The artist did not pose with any of these skittish animals, but rather relied on photographs of them. Not surprisingly, the animals in Kahlo’s paintings have been interpreted primarily as autobiographical references to her own pets, and relate to them. with daily life in your home. For example, American artist Emmy Lou Packard, Rivera’s assistant and Frida’s friend, recalled that Frida created elaborate still life paintings on the dining room table to amuse Rivera and her guests; like the portraits, they included arrangements of flowers, fruits, and animals, caged or not. However, as often happens in studies of Kahlo, autobiographical readings limit the possible meanings of her work too much. The artist may be alluding to the complex symbolic associations of monkeys and parrots in pre-Columbian cultural traditions, but all of her self-portraits with animals (including hairless dogs) should be viewed within the framework of a widespread European (and American) pictorial tradition that shows models with pets. For example, Rosalba Carriera’s Girl with a Monkey (1721, Louvre) closely resembles Kahlo’s work, both in composition and subject matter. And, whether or not she was aware of that painting, she could hardly have missed the great paintings by Courbet and Manet – both entitled Woman with a Parrot, and dated 1866 – in the Metropolitan Museum of Art in New York. In these French paintings, the parrots symbolize the close confidant who shares intimate secrets, which have a greater erotic charge in Courbet’s nude.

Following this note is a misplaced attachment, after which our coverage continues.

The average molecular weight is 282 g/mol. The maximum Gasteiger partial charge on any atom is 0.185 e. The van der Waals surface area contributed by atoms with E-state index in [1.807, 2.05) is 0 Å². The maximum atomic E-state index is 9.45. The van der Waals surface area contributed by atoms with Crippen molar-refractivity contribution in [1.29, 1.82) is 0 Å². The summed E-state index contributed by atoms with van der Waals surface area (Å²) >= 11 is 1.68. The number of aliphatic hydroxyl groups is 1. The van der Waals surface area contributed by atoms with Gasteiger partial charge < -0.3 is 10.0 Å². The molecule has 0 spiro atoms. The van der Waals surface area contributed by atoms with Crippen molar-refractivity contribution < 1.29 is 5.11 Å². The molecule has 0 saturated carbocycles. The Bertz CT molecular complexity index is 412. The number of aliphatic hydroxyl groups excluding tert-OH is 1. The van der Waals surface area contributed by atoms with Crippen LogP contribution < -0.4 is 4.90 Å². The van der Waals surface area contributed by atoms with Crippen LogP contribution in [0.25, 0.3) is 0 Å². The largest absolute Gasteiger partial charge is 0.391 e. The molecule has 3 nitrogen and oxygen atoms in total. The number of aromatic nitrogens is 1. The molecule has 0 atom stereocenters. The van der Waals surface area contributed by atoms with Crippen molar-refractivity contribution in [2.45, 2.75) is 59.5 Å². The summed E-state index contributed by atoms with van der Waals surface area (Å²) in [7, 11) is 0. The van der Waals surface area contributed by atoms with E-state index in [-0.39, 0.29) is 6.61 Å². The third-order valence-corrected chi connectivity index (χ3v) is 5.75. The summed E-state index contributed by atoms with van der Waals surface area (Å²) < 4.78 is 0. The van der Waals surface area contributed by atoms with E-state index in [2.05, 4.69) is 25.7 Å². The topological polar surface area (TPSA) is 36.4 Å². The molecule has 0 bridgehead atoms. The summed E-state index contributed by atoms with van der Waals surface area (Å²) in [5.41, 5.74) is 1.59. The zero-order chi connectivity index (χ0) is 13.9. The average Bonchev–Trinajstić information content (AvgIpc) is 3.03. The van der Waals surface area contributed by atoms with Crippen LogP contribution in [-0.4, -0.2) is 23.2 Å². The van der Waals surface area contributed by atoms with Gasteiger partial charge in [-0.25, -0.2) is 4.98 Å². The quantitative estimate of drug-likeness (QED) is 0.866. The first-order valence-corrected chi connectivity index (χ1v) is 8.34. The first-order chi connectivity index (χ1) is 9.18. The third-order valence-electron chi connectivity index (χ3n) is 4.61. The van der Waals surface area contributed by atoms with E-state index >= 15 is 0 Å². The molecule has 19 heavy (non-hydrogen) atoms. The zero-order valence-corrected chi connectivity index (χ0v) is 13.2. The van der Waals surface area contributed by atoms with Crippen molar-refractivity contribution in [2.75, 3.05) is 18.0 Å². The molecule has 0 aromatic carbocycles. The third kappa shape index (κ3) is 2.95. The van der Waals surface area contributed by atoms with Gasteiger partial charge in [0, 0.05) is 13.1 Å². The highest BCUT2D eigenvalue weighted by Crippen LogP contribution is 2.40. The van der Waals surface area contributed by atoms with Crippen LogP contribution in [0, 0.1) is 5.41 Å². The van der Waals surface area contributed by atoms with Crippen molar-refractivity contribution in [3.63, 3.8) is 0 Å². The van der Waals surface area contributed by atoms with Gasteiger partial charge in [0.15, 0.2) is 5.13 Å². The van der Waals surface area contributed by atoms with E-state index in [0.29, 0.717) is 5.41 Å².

Kahlo and her pets are arranged in front of a set of brownish plants; the closely intertwined shapes closely resemble the dried inflorescences of bromeliads (such as Tillandsia cyanea), perhaps cut from his garden or bought at the market for one of his paintings. A few tendrils, barely visible against the flat background, point to the artist’s signature in the upper right corner. Although the rich pattern of these plants enlivens the image, much like the veining of tropical leaves in other portraits, here the general atmosphere seems somewhat less fertile.
Self-Portrait with Monkey and Parrot was acquired shortly after its execution by Thomas J. Watson, founder of the International Business Machines Corporation (IBM), through the Gallery of Mexican Art in Mexico City (then the painting was known simply as Self Portrait). Although Inés Amor, the gallery’s director, was not Frida Kahlo’s exclusive dealer, she sold several of her works in the early 1940s. The IBM Collection was one of the leading corporate art collections in the United States, but it was auctioned off in 1995. Kahlo’s self-portrait was purchased by Sotheby’s of New York in May 1995, and graced the cover of the sales catalogue.